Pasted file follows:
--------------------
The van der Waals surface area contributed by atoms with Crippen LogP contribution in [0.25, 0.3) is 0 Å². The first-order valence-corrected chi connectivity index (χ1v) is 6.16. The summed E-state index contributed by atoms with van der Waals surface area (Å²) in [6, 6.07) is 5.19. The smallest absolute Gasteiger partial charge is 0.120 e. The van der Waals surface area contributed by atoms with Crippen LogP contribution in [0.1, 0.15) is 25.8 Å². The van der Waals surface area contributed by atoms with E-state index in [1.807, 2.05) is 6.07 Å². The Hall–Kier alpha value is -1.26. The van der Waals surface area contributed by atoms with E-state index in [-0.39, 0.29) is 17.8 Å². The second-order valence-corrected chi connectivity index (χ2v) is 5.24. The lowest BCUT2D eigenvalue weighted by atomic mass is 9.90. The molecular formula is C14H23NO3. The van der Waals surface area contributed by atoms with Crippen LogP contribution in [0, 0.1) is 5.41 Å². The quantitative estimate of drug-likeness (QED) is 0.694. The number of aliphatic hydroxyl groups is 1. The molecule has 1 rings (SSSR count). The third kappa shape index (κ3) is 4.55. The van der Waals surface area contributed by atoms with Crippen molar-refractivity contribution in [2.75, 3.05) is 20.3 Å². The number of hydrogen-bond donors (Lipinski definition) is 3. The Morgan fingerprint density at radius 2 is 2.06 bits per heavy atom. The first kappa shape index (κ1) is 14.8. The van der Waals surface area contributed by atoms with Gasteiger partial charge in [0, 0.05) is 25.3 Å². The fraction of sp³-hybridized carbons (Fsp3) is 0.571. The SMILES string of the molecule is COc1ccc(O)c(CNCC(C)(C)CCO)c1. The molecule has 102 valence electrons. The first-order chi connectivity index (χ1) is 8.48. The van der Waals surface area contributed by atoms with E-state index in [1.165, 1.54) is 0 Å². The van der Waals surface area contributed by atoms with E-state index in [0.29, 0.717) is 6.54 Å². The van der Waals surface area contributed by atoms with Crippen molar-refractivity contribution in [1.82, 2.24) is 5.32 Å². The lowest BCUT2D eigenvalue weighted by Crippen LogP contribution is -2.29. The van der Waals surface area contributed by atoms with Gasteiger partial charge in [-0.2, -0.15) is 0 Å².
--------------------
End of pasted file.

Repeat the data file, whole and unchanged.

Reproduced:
The van der Waals surface area contributed by atoms with Crippen LogP contribution in [0.25, 0.3) is 0 Å². The first-order valence-corrected chi connectivity index (χ1v) is 6.16. The summed E-state index contributed by atoms with van der Waals surface area (Å²) in [6, 6.07) is 5.19. The smallest absolute Gasteiger partial charge is 0.120 e. The van der Waals surface area contributed by atoms with Crippen LogP contribution in [0.1, 0.15) is 25.8 Å². The van der Waals surface area contributed by atoms with E-state index in [1.807, 2.05) is 6.07 Å². The Hall–Kier alpha value is -1.26. The van der Waals surface area contributed by atoms with E-state index in [-0.39, 0.29) is 17.8 Å². The second-order valence-corrected chi connectivity index (χ2v) is 5.24. The lowest BCUT2D eigenvalue weighted by atomic mass is 9.90. The molecular formula is C14H23NO3. The van der Waals surface area contributed by atoms with Crippen LogP contribution in [0, 0.1) is 5.41 Å². The quantitative estimate of drug-likeness (QED) is 0.694. The number of aliphatic hydroxyl groups is 1. The molecule has 1 rings (SSSR count). The third kappa shape index (κ3) is 4.55. The van der Waals surface area contributed by atoms with Crippen molar-refractivity contribution in [2.75, 3.05) is 20.3 Å². The number of hydrogen-bond donors (Lipinski definition) is 3. The Morgan fingerprint density at radius 2 is 2.06 bits per heavy atom. The first kappa shape index (κ1) is 14.8. The van der Waals surface area contributed by atoms with Gasteiger partial charge in [0, 0.05) is 25.3 Å². The fraction of sp³-hybridized carbons (Fsp3) is 0.571. The SMILES string of the molecule is COc1ccc(O)c(CNCC(C)(C)CCO)c1. The molecule has 102 valence electrons. The first-order chi connectivity index (χ1) is 8.48. The van der Waals surface area contributed by atoms with E-state index in [1.165, 1.54) is 0 Å². The van der Waals surface area contributed by atoms with E-state index in [0.29, 0.717) is 6.54 Å². The van der Waals surface area contributed by atoms with Crippen molar-refractivity contribution in [1.82, 2.24) is 5.32 Å². The lowest BCUT2D eigenvalue weighted by Crippen LogP contribution is -2.29. The van der Waals surface area contributed by atoms with Gasteiger partial charge in [-0.2, -0.15) is 0 Å².